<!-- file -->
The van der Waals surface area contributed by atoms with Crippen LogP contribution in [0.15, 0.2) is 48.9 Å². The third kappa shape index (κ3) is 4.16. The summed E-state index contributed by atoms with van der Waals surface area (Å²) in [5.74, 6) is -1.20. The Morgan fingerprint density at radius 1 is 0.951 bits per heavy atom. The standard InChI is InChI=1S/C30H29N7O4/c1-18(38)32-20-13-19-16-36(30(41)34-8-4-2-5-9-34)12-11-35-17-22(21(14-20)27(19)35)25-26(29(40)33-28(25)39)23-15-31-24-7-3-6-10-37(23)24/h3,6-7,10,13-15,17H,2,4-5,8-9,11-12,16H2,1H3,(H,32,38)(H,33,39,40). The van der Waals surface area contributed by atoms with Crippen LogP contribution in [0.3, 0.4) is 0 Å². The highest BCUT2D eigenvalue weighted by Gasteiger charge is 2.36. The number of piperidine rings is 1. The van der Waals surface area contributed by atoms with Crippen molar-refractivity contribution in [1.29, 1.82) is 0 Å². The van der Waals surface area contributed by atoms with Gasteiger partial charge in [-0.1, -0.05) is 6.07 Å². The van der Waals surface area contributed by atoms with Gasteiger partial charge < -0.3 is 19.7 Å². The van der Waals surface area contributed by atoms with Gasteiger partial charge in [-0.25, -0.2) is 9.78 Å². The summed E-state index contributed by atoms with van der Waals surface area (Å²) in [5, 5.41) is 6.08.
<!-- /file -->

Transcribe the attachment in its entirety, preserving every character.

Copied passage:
The van der Waals surface area contributed by atoms with Crippen LogP contribution in [0.15, 0.2) is 48.9 Å². The third kappa shape index (κ3) is 4.16. The summed E-state index contributed by atoms with van der Waals surface area (Å²) in [5.74, 6) is -1.20. The Morgan fingerprint density at radius 1 is 0.951 bits per heavy atom. The standard InChI is InChI=1S/C30H29N7O4/c1-18(38)32-20-13-19-16-36(30(41)34-8-4-2-5-9-34)12-11-35-17-22(21(14-20)27(19)35)25-26(29(40)33-28(25)39)23-15-31-24-7-3-6-10-37(23)24/h3,6-7,10,13-15,17H,2,4-5,8-9,11-12,16H2,1H3,(H,32,38)(H,33,39,40). The van der Waals surface area contributed by atoms with Crippen LogP contribution in [0.3, 0.4) is 0 Å². The highest BCUT2D eigenvalue weighted by Gasteiger charge is 2.36. The number of piperidine rings is 1. The van der Waals surface area contributed by atoms with Crippen molar-refractivity contribution in [1.29, 1.82) is 0 Å². The van der Waals surface area contributed by atoms with Gasteiger partial charge in [-0.1, -0.05) is 6.07 Å². The van der Waals surface area contributed by atoms with Gasteiger partial charge < -0.3 is 19.7 Å². The van der Waals surface area contributed by atoms with Gasteiger partial charge in [-0.25, -0.2) is 9.78 Å². The summed E-state index contributed by atoms with van der Waals surface area (Å²) in [5, 5.41) is 6.08.